FRC, Dr. Michael New Unveil Initial Findings in Joint Study on Perinatal Hospice

Image of a pregnant woman receiving support from a healthcare professional.

Perinatal hospices offer valuable resources and emotional support to women facing adverse prenatal diagnoses, helping them navigate their pregnancy journey with care and compassion.

Today, Family Research Council (FRC), together with Dr. Michael New, Assistant Professor of Social Research at the Busch School of Business at The Catholic University of America, released the first phase results of a study of 11 perinatal hospice programs surveying 82 mothers who participated in these programs.

The study found that perinatal hospices offered a range of valuable resources to women. These included counseling, sonograms, prayer, support groups, and a birth plan. High percentages of women found each of these services “very helpful.” Overall, women expressed a high degree of satisfaction with the care they received from perinatal hospices with 83 percent of women reporting the level of emotional support from the perinatal hospice as “very supportive” and 79 percent of women unable to note anything from the program that was not helpful in the grieving process. 

Importantly, 55 percent of mothers in the study reported that when doctors informed them about their child’s diagnosis, the physician’s recommendation was to end the baby’s life. Sadly, only 19% received information about perinatal hospice when they were given this recommendation.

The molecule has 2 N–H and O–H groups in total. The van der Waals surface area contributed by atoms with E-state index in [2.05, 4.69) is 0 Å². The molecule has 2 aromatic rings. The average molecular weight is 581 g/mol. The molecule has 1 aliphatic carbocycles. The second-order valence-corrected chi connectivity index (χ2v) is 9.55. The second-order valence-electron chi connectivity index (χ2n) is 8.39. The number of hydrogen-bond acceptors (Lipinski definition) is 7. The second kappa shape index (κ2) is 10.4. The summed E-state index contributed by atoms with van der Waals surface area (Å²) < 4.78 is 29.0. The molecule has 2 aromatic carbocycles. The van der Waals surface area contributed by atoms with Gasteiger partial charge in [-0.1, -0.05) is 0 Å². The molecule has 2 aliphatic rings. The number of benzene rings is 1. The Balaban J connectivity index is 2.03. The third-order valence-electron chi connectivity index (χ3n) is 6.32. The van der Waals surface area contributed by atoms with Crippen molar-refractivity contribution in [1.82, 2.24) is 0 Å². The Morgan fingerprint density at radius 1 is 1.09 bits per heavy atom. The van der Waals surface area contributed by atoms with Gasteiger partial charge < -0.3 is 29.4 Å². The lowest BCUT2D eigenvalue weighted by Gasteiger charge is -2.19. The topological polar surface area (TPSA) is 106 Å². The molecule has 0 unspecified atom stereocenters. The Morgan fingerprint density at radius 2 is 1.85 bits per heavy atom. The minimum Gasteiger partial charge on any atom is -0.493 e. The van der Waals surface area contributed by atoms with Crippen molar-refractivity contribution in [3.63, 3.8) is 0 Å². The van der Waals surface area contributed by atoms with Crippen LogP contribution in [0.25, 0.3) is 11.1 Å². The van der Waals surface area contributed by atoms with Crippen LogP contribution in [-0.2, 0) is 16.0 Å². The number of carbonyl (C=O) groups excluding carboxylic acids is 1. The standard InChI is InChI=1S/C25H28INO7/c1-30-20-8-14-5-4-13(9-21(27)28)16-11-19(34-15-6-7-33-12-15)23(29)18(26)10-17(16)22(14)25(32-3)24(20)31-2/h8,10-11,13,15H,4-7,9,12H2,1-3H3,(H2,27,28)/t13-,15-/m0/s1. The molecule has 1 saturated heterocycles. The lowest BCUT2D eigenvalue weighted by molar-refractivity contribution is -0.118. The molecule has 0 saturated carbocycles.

Yet, after receiving perinatal hospice services, 86 percent of women reported they were “very much” confident in their decision to carry to birth, and 0 women reported they were “not at all confident.” 

Family Research Council’s Director of the Center for Family Studies, Dr. Jennifer Bauwens, stated: “Our study addressed a large gap in the scientific literature by asking about the experiences of women who decided to carry their child to term in the face of an adverse perinatal diagnosis and advice to abort. Both receiving an adverse perinatal diagnosis and losing a child can cause tremendous grief that is not always acknowledged by the general public. Our findings suggest perinatal hospices are a source of support for women facing this challenging road.”

Dr. Michael New noted, “Increasing the awareness of perinatal hospice among policymakers, healthcare professionals, and the general public is an important and worthwhile goal for the pro-life movement. It will give women who obtain adverse prenatal diagnosis more options and will hopefully result in a higher percentage of these women making the life-affirming choice of perinatal hospice for both themselves and their preborn child.”

FRC’s Director of the Center for Human Dignity, Mary Szoch, concluded, “The lives of people with disabilities, no matter how long or how short, are just as valuable as every other person’s. Americans must recognize this. Supporting perinatal hospice programs is a great place to start.”


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